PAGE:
Consider Them All*
There are roughly 11,000 species of birds in the world.
During this week in which we celebrate the 50th Anniversary of Earth Day, it is especially alarming to hear that nearly 40 percent of the world’s birds are facing significant decline.
Among the threats to these creatures are habitat loss, deforestation, climate change and severe weather, plastic and pesticide pollution and illegal trafficking.
Despite Covid-19’s grip all around the world, professor, author and ornithologist Dr. Drew Lanham finds that birds give us one of the best tools we have for coping in today’s oppressive environment: hope.
When speaking of his bird/hope connection, Lanham will sometimes cite a first line of Emily Dickinson. “‘Hope’ is the thing with feathers.”
In 2018, Lanham was the recipient of the National Audubon’s Lufkin Prize for his tireless advocacy to protect birds, his lifelong dedication to environmental health and his efforts in building a new generation of conservation leaders.
Some might view an Earth Day celebration amid a worldwide pandemic as a nonsensical, pointless exercise, but Dr. Lanham sees an optimistic future from back of his binoculars.
He observes his beautiful birds, knowing that the things they need to survive (clean air, pure water and healthy, balanced ecosystems) are the same things upon which people rely. So he continues the work of protecting our planet, believing that it is a solid, smart investment that will pay off for generations.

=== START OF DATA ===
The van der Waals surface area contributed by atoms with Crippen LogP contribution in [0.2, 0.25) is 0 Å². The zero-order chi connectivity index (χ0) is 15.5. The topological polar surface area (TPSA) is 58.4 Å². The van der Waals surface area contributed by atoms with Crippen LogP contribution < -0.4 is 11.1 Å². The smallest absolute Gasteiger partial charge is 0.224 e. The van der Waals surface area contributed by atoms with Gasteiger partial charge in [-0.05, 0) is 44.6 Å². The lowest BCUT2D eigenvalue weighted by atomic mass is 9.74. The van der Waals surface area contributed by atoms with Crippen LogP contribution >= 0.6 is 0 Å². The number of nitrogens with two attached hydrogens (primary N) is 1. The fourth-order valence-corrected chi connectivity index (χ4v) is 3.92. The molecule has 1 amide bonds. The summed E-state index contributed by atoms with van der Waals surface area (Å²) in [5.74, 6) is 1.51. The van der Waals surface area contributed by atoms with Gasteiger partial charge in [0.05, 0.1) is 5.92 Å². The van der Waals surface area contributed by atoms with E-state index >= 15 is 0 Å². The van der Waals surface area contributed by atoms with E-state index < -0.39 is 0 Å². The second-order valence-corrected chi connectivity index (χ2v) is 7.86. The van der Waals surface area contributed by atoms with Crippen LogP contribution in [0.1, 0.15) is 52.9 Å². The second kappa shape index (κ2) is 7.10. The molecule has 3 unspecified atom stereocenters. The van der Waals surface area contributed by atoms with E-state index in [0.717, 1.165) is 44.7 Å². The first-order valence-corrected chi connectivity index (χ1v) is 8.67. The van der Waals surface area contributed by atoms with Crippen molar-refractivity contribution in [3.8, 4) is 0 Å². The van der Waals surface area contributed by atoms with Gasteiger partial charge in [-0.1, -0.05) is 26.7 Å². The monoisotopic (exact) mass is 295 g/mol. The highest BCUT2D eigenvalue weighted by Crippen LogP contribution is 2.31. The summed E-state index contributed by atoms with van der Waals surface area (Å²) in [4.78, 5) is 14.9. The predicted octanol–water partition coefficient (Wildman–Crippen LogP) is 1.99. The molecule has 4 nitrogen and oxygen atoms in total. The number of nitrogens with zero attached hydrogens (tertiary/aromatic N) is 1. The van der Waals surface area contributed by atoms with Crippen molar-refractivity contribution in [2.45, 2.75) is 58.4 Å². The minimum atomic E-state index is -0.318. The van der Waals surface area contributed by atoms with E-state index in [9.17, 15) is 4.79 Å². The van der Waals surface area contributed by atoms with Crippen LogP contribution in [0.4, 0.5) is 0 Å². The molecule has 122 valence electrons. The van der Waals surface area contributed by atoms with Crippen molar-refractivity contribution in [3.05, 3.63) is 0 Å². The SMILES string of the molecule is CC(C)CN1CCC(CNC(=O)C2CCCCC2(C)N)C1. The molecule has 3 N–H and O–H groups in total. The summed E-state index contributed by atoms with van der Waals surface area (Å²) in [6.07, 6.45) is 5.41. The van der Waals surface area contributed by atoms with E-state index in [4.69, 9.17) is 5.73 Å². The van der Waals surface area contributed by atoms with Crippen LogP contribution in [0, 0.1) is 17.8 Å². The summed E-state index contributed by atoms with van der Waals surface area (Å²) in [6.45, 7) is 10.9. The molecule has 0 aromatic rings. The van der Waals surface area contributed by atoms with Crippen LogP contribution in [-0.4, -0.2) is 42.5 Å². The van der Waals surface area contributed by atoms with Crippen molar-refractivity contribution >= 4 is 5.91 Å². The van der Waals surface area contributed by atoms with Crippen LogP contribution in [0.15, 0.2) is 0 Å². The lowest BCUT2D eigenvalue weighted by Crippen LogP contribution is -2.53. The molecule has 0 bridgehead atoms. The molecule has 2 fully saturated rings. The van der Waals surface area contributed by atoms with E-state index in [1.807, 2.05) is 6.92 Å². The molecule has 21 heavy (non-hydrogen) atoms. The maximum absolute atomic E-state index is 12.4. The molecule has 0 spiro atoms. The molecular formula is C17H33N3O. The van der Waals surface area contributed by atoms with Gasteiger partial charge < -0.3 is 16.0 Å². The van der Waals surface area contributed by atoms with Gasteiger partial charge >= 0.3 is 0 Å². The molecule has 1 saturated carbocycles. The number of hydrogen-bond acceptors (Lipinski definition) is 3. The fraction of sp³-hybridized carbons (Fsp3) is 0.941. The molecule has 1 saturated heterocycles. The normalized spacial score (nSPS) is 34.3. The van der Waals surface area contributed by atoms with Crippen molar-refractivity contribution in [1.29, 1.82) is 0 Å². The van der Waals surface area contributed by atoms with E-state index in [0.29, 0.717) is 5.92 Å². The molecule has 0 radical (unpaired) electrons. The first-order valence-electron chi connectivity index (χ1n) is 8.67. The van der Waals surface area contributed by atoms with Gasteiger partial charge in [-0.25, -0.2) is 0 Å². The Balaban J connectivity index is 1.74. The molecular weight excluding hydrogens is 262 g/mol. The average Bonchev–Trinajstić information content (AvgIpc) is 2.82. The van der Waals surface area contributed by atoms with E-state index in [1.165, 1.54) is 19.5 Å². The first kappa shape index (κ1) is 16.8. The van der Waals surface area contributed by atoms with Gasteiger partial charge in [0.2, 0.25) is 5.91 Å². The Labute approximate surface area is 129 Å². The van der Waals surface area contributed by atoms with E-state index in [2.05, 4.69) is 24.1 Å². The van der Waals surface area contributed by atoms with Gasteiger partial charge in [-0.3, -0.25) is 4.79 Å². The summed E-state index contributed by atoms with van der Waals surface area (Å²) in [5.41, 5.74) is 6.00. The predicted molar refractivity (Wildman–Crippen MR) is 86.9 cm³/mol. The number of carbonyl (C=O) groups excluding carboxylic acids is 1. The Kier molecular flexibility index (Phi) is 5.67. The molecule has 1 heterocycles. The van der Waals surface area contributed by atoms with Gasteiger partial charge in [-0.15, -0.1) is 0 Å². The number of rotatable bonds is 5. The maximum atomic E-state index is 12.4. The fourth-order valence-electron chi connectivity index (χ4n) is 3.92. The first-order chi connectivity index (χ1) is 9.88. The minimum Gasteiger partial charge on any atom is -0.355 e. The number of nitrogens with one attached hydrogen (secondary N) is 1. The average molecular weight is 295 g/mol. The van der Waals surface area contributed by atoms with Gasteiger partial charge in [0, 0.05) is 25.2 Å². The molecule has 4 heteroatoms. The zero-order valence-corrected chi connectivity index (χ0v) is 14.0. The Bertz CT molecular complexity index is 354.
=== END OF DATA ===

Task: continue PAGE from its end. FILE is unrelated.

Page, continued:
“Conservation really means feeling deeply enough for something that you’re willing to save some for others. I think the word for that is ‘love’. And I think conservation is ultimately an act of love.” – J. Drew Lanham, PhD
Birds symbolize wisdom. Just ask an owl.
Birds define grace and strength. Watch as they lock their outstretched wings and soar effortlessly overhead.
Birds epitomize freedom, migrating to where they please, when they please.
Birds are our first musicians, and they all play a different tune.
They’re our link between heaven and earth.
We should be doing a better job maintaining that link.
“Stop and listen for the birds,” instructs Lanham. “If you can’t hear the birds, something is amiss.”
* Why feature all birds?
It’s Earth Day Week. That’s why.
BirdLive International is on a campaign to make a healthy natural environment a human right.
In an open letter to the Secretary-General of the United Nations, Birdlife International marked the 50th anniversary of Earth Day by calling for the UN to take a bold and unprecedented step: declare a healthy natural environment a fundamental human right.
The letter calls on the UN, as part of its response to the coronavirus pandemic, to add an ‘Article 31’ to the Universal Declaration of Human Rights – enshrining a universal right to a healthy natural environment, guaranteed by public policies, governed by sustainability and by scientific and traditional indigenous knowledge.